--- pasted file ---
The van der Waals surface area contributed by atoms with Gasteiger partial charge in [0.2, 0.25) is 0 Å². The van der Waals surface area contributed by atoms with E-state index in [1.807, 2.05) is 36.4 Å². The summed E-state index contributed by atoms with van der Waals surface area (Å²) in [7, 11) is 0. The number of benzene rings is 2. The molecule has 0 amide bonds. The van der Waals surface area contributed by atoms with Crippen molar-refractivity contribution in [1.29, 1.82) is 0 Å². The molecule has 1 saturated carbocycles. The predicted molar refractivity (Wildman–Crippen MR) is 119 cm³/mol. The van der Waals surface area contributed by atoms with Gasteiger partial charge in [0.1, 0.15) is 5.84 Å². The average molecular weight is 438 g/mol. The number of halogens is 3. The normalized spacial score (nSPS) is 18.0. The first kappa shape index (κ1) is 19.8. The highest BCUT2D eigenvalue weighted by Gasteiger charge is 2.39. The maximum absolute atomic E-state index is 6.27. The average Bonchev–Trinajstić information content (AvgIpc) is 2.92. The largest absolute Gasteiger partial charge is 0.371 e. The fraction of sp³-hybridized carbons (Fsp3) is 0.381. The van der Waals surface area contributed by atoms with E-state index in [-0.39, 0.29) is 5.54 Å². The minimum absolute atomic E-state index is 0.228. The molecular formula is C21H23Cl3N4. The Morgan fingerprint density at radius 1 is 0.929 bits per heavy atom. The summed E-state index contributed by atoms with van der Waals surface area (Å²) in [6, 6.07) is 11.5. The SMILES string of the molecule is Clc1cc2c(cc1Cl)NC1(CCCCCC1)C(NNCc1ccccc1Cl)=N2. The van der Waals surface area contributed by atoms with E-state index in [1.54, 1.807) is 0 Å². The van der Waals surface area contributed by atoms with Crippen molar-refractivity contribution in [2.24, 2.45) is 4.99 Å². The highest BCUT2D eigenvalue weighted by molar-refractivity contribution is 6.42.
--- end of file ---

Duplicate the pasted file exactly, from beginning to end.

The van der Waals surface area contributed by atoms with Gasteiger partial charge in [0.2, 0.25) is 0 Å². The van der Waals surface area contributed by atoms with E-state index in [1.807, 2.05) is 36.4 Å². The summed E-state index contributed by atoms with van der Waals surface area (Å²) in [7, 11) is 0. The number of benzene rings is 2. The molecule has 0 amide bonds. The van der Waals surface area contributed by atoms with Crippen molar-refractivity contribution in [1.29, 1.82) is 0 Å². The molecule has 1 saturated carbocycles. The predicted molar refractivity (Wildman–Crippen MR) is 119 cm³/mol. The van der Waals surface area contributed by atoms with Gasteiger partial charge in [0.1, 0.15) is 5.84 Å². The average molecular weight is 438 g/mol. The number of halogens is 3. The normalized spacial score (nSPS) is 18.0. The first kappa shape index (κ1) is 19.8. The highest BCUT2D eigenvalue weighted by Gasteiger charge is 2.39. The maximum absolute atomic E-state index is 6.27. The average Bonchev–Trinajstić information content (AvgIpc) is 2.92. The largest absolute Gasteiger partial charge is 0.371 e. The fraction of sp³-hybridized carbons (Fsp3) is 0.381. The van der Waals surface area contributed by atoms with E-state index in [-0.39, 0.29) is 5.54 Å². The minimum absolute atomic E-state index is 0.228. The molecular formula is C21H23Cl3N4. The Morgan fingerprint density at radius 1 is 0.929 bits per heavy atom. The summed E-state index contributed by atoms with van der Waals surface area (Å²) in [6, 6.07) is 11.5. The SMILES string of the molecule is Clc1cc2c(cc1Cl)NC1(CCCCCC1)C(NNCc1ccccc1Cl)=N2. The van der Waals surface area contributed by atoms with E-state index in [1.54, 1.807) is 0 Å². The van der Waals surface area contributed by atoms with Crippen molar-refractivity contribution in [2.24, 2.45) is 4.99 Å². The highest BCUT2D eigenvalue weighted by molar-refractivity contribution is 6.42.